A familiar face is returning to the benches at girls’ basketball games this winter.
After four seasons away from the game, Karen McCaffrey is once again guiding the Penns Valley girls as the season is set to tip off this week.
“It kind of feels like I never left — right now,” McCaffrey said as she prepares the Lady Rams for their season opener against Juniata Valley on Monday. “It’s nice to be back.”
McCaffrey, who is entering season No. 17 with Penns Valley, is one of three Centre County coaches with more than a dozen years of experience on the bench, joining Centre County Christian’s Martie Maholic (20th season) and State College’s Bethany Irwin (22nd season).
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“It’s nice to see Karen McCaffrey back,” Irwin said. “I’m really happy for that.”
McCaffrey, a teacher in the Penns Valley school district, took time away from the game to catch her daughter Korey’s college games, while Andrea Borland guided the program. When Borland stepped down after last season, McCaffrey knew it was time to return.
While the basics and fundamentals were solid with the team, McCaffrey is changing the style of play for the team. When she coached before, the Lady Rams had a tough defense and tried to turn it into points in transition.
“They’ve been willing to try anything,” McCaffrey said. “They’ve been accepting of everything we’ve been trying to teach them.”
It has been a period of adjustment for both the girls and the coach, but McCaffrey is glad to have the chance to push them again.
“We’ll see how it looks,” McCaffrey said. “We’ve just been throwing a lot of stuff at them. When you’re changing everything, it’s a lot to take in. We’re starting slow, but I think their heads are swimming right now.”
The team with perhaps the biggest expectations heading into this season is State College.
The Lady Little Lions are coming off a strong season in the Mid Penn Conference, a District 6 Class AAAA title and a PIAA second-round appearance.
While a few key players from that team were lost to graduation, the Lady Little Lions do bring back one of the top front courts in the region in Kyla Irwin and Jalyn Shelton-Burleigh.
The pair combined for over 30 points and 20 rebounds a game last season. Kyla Irwin has given an oral commitment for a scholarship from the biggest women’s basketball power in the country, Connecticut, and Shelton-Burleigh is headed to Lock Haven.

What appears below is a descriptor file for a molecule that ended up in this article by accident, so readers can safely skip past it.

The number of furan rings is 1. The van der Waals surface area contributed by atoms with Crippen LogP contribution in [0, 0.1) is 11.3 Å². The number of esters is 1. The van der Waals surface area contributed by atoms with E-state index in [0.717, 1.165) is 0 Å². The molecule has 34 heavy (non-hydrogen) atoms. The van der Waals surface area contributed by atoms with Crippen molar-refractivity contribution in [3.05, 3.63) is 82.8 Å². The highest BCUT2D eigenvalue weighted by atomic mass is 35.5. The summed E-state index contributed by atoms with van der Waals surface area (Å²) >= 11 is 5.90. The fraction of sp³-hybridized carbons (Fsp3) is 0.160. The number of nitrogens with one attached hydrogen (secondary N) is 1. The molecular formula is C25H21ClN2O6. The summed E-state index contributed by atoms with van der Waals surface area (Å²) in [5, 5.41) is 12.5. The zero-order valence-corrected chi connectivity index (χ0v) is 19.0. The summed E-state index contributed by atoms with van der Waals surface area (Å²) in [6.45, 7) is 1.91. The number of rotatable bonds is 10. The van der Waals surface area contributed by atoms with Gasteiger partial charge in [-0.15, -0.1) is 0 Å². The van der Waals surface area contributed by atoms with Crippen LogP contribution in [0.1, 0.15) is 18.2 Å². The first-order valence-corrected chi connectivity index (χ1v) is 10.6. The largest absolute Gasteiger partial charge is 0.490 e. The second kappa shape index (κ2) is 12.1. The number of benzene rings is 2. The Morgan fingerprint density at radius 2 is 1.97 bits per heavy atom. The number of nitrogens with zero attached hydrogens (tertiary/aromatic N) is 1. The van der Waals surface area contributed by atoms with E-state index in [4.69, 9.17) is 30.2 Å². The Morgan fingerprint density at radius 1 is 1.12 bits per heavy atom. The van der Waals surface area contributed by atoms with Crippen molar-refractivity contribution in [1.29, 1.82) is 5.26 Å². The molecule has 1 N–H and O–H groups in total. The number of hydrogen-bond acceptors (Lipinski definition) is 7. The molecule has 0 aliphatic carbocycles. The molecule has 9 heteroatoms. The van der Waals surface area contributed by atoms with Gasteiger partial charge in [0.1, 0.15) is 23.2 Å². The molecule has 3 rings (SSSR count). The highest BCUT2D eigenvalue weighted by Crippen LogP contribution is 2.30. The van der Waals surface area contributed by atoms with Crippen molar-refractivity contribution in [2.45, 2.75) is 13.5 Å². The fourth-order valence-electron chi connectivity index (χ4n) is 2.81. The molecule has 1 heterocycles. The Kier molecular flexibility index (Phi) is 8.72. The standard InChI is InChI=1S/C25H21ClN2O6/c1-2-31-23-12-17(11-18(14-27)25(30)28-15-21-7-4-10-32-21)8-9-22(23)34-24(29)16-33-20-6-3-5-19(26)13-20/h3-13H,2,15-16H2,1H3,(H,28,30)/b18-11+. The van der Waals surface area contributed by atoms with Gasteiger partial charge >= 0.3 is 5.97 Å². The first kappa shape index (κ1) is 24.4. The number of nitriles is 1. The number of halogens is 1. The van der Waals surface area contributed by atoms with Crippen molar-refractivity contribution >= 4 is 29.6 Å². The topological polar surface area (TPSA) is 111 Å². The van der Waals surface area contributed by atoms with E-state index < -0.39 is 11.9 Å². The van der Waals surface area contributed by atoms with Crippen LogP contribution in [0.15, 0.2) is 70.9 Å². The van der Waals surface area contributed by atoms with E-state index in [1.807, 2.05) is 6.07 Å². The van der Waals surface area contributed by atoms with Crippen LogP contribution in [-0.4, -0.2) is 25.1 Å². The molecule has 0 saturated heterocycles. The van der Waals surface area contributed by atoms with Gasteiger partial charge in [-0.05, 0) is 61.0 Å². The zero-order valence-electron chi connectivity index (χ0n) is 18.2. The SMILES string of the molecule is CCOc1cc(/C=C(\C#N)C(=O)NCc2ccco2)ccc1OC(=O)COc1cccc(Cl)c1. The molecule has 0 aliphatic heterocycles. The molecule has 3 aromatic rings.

“I think I have two of the strongest post players, and they complement each other so well,” Bethany Irwin said. “They’ve played together since seventh and eighth grade, and they read each other extremely well. If both of them are on, it’s going to be very difficult to stop both of them.”
The Lady Little Lions will have some holes to fill in the back court, and there is plenty of work to do to find the right combinations, but they are setting their sights on another strong run into March.
“I think we’re going to do well, I hope we do well,” Bethany Irwin said. “I know we’re definitely not at our peak right now, which is a good thing. But the kids are working hard, asking questions and wanting to watch old game film on teams. That’s a good sign.”
With some hard hits from graduation the last three seasons, Bald Eagle Area is trying to rebuild a little, and they will be quite young this season. There are just two seniors and one junior on the 13-girl roster.
“(We are) looking forward to a fun season,” BEA coach Troy Butterworth said. “(We are) returning two seniors Hayley Giedroc and Maddie Cingle who will give the team the leadership for a very young team that will have to learn and grow quickly this season.”
Bellefonte has had a resurgence, finishing above .500 last season and making the district playoffs for the first time in five seasons. The Lady Raiders did see several key players graduate from that team, and have changed coaches, but new leader Adam Gearhart is optimistic.
“We have a good group of girls to build around,” Gearhart said. “They were successful last season and we want to continue that success. We don’t have an easy road ahead of us, but I think we have the players to handle it.”
Philipsburg-Osceola is hoping the future is now after suffering through a very young roster the last few seasons. Just two players graduated off last year’s team that finished 4-17 after just one left for graduation the season before.
“We are looking for a very competitive season,” coach Doug Myers said. “The Mountain League once again is very strong. We want to improve on last season and our hope is for the upcoming season to be a positive experience for our student-athletes.”
CCCA is coming off a 7-14 season, but they did qualify for their Allegheny Christian Athletic Alliance tournament for the first time in a few seasons, and Maholic is optimistic about this season and the future. The roster is huge, with 15 girls when typically eight or nine was large for the program. With some size in the post as well, the Lady Bulldogs will try to exploit that as the season continues, especially as the raw newcomers gain experience.
“The older group has real potential, and we have good size,” Maholic said. “We’re kind of looking to build on the success we had last year, and having size this year will make it interesting.”
Making its first appearance as a varsity program is St. Joseph’s Catholic Academy. The Wolves have fielded a junior varsity program the last two years but are venturing deeper this season.
“As a program that is still in its infant stages, we are making progress,” coach Brenna O’Connor said. “We are looking forward to making our mark. We have a young but determined team and we expect to work hard and be competitive.”